Fortunately, there was a shriek followed by the sound of fierce arguing from the back rooms of the house. Lucy turned instinctively to the door, which was promptly thrust open and filled by the figure of her sister Lydia, who was breathing hard and wringing her hands in agitation.

Do come, Lucy! Lila and Louisa are having one of their rows again, in the kitchen of all places. Lila broke one of Cook’s mixing bowls, and Cook swears she’ll leave if someone doesn’t stop them and you know you’re the only one who can, Lucy!” She flushed when she saw Lord Bexley and her mother’s angry face. “Oh…pardon me, I didn’t realize we had a guest.” She backed out into the hall, shooting Lucy a pleading look as she did so.

Relieved for an excuse to terminate the social call, Lucy muttered her excuses and scrambled out of the room. But not before she heard her mother’s mortified apology and Lord Bexley’s soothing reply that he found it quite agreeable to discover a young lady so accomplished in the maternal skills.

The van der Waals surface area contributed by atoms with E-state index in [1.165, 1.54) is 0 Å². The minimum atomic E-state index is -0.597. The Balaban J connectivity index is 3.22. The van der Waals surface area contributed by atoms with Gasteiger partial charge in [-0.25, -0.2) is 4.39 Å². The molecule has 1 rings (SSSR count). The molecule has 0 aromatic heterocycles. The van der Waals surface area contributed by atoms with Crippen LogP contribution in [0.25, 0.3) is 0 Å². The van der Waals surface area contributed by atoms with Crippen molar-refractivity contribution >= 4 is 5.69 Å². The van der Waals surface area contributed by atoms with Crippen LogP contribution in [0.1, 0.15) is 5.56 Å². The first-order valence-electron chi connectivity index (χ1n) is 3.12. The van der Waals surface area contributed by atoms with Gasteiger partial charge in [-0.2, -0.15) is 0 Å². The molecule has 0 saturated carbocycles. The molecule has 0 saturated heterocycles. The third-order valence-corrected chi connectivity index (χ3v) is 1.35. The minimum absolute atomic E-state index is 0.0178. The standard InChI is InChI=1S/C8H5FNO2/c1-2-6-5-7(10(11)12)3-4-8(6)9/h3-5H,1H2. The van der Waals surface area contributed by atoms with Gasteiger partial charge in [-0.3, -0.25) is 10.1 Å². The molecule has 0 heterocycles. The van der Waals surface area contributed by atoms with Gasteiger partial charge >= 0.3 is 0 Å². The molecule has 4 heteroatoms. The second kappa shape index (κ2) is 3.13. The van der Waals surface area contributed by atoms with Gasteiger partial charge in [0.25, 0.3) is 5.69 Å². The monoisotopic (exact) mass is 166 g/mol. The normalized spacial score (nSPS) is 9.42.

Goodness, he really was intent on courting her! She should be flattered. She was a sensible girl, and it was pointless to set her cap at Andrew Livingston, in any case. Lord Bexley would be an excellent match for her. His three daughters could not possibly be as troublesome as her two youngest sisters, after all.

She gritted her teeth and hurried to the kitchen, the ineffectual Lydia as usual trailing behind her. The second eldest Barlow daughter was as helpless as their mother at controlling the two youngest children. When Lucy married and left the house, as she would in time, her bookish middle sister Laura was going to have to take up the reins.

About the Author

A former teacher, Susana is finally living her dream of being a full-time writer. She loves all genres of romance, Susana Ellisbut historical—Regency in particular—is her favorite. There’s just something about dashing heroes and spunky heroines waltzing in ballrooms and driving through Hyde Park that appeals to her imagination.